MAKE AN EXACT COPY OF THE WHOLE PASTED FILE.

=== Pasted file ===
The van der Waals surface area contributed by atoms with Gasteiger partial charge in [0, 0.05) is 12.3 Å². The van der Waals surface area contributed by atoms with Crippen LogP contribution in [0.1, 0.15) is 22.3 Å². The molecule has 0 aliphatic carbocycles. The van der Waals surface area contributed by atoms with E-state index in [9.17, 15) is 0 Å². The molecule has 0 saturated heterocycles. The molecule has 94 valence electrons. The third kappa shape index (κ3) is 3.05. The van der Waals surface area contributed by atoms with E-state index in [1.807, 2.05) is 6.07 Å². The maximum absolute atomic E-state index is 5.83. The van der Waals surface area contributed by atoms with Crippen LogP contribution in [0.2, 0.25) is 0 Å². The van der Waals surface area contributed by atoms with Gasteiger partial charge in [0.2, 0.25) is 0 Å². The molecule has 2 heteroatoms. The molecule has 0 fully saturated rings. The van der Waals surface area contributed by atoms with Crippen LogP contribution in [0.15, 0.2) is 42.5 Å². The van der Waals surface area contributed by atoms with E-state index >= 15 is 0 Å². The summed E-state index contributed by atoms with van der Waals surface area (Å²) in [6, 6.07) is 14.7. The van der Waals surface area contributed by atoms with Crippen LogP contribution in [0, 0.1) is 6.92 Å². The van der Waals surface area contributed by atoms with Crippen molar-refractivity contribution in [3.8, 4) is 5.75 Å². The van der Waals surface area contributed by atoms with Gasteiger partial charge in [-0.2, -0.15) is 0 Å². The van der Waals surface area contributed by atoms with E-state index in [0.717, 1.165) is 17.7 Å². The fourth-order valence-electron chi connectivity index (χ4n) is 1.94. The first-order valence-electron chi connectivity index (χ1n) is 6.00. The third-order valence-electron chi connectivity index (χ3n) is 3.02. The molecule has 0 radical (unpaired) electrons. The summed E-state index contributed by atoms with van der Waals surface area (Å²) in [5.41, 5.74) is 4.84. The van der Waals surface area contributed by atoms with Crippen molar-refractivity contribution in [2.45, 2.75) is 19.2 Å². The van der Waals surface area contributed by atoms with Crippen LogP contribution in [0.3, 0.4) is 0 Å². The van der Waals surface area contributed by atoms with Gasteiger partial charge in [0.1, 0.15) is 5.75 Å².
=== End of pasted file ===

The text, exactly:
The van der Waals surface area contributed by atoms with Gasteiger partial charge in [0, 0.05) is 12.3 Å². The van der Waals surface area contributed by atoms with Crippen LogP contribution in [0.1, 0.15) is 22.3 Å². The molecule has 0 aliphatic carbocycles. The van der Waals surface area contributed by atoms with E-state index in [9.17, 15) is 0 Å². The molecule has 0 saturated heterocycles. The molecule has 94 valence electrons. The third kappa shape index (κ3) is 3.05. The van der Waals surface area contributed by atoms with E-state index in [1.807, 2.05) is 6.07 Å². The maximum absolute atomic E-state index is 5.83. The van der Waals surface area contributed by atoms with Crippen LogP contribution in [0.2, 0.25) is 0 Å². The van der Waals surface area contributed by atoms with Gasteiger partial charge in [0.2, 0.25) is 0 Å². The molecule has 2 heteroatoms. The molecule has 0 fully saturated rings. The van der Waals surface area contributed by atoms with Crippen LogP contribution in [0.15, 0.2) is 42.5 Å². The van der Waals surface area contributed by atoms with E-state index >= 15 is 0 Å². The summed E-state index contributed by atoms with van der Waals surface area (Å²) in [6, 6.07) is 14.7. The van der Waals surface area contributed by atoms with Crippen LogP contribution in [0, 0.1) is 6.92 Å². The van der Waals surface area contributed by atoms with Crippen molar-refractivity contribution in [3.8, 4) is 5.75 Å². The van der Waals surface area contributed by atoms with Gasteiger partial charge in [-0.2, -0.15) is 0 Å². The van der Waals surface area contributed by atoms with E-state index in [0.717, 1.165) is 17.7 Å². The fourth-order valence-electron chi connectivity index (χ4n) is 1.94. The first-order valence-electron chi connectivity index (χ1n) is 6.00. The third-order valence-electron chi connectivity index (χ3n) is 3.02. The molecule has 0 radical (unpaired) electrons. The summed E-state index contributed by atoms with van der Waals surface area (Å²) in [5.41, 5.74) is 4.84. The van der Waals surface area contributed by atoms with Crippen molar-refractivity contribution in [2.45, 2.75) is 19.2 Å². The van der Waals surface area contributed by atoms with Crippen LogP contribution in [0.3, 0.4) is 0 Å². The van der Waals surface area contributed by atoms with Gasteiger partial charge in [0.1, 0.15) is 5.75 Å².